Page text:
The Future: Wheeler remains an elite arm with room to grow. After a promising instructional league, he'll move up to high Class A if he competes well in spring training.
 
2010 Club (Class) W L ERA G GS CG SV IP H HR BB SO AVG
Augusta (Lo A) 3 3 3.99 21 13 0 0 59 47 0 38 70 .218
 
3.  Gary Brown, of   Born: Sept. 28, 1988B-T: R-RHt: 6-0Wt: 185
 Drafted: Cal State Fullerton, 2010 (1st round)Signed by: Brad Cameron
Gary BrownBackground: Brown was leading the Big West Conference with a .438 average and .695 slugging percentage last spring when he broke his left middle finger on a slide in mid-May, ending his season. Drafted 24th overall and signed for $1.45 million in August, he looked rusty in his brief pro debut.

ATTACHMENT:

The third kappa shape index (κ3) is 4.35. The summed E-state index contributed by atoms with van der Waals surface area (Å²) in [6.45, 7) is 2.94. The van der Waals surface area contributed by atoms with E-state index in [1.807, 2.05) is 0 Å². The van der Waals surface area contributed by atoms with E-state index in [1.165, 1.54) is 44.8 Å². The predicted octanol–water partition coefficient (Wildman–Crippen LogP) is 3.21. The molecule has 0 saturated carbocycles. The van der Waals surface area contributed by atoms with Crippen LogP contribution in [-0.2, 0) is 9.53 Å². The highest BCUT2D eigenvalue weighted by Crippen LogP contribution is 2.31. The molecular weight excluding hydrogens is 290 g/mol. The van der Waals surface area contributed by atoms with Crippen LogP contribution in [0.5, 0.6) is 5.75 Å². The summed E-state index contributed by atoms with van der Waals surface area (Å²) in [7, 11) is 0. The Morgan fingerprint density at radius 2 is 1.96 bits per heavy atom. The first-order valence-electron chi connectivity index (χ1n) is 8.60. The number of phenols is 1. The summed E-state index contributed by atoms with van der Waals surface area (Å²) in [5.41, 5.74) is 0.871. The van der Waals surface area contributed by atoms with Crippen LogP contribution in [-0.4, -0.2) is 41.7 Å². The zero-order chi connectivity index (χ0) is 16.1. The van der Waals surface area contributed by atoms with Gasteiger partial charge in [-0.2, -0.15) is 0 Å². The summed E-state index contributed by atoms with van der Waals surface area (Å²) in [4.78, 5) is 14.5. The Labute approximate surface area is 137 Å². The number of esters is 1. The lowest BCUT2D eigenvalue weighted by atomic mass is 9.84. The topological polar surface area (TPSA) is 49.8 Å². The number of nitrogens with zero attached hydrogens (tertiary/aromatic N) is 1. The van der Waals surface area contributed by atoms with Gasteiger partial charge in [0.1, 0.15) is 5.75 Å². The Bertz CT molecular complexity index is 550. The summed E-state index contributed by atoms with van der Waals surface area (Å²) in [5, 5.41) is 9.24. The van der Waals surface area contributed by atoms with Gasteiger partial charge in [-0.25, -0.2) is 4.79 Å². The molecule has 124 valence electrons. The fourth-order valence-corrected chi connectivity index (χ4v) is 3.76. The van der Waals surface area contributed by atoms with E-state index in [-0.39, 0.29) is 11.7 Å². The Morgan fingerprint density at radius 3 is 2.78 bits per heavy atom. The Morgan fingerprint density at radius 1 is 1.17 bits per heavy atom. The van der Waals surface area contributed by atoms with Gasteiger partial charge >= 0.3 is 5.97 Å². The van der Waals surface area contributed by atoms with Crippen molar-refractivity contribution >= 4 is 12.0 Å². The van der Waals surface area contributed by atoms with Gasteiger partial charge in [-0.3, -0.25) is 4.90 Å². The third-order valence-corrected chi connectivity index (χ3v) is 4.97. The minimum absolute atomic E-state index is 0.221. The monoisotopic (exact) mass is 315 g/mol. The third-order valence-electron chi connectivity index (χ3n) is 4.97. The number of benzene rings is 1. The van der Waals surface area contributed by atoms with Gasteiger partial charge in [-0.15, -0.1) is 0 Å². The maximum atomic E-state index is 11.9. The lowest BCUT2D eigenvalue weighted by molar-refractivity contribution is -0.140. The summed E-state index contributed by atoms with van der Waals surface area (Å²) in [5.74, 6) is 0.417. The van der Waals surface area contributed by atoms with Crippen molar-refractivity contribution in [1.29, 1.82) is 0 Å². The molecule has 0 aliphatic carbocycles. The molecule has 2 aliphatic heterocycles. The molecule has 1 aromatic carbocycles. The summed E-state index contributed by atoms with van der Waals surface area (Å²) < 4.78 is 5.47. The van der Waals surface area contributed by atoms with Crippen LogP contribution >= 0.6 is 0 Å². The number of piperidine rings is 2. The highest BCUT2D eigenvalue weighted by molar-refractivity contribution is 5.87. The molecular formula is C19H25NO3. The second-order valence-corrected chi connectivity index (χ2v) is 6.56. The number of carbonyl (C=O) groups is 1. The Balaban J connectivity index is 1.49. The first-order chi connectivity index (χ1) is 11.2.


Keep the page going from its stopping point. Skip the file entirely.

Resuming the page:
Scouting Report: Brown is a self-described hellraiser who raises plenty of it with his blazing speed. He was clocked at 3.69 seconds to first base on a bunt last spring at Cal State Fullerton—from the right side of the plate. He showed he can hit with wood bats with a .310 average in the summer Cape Cod League in 2009 and projects as an above-average hitter, though he has some lower-body movement in his swing that could hamper him. Brown has exceptionally quick hands that allow him to turn on pitches and give him gap power. He doesn't draw as many walks as he should to take full advantage of his speed. He's a potential Gold Glove center fielder whose fly-catching skills should prove valuable in the large prairies of the National League West. His arm is nothing special but his throws are accurate.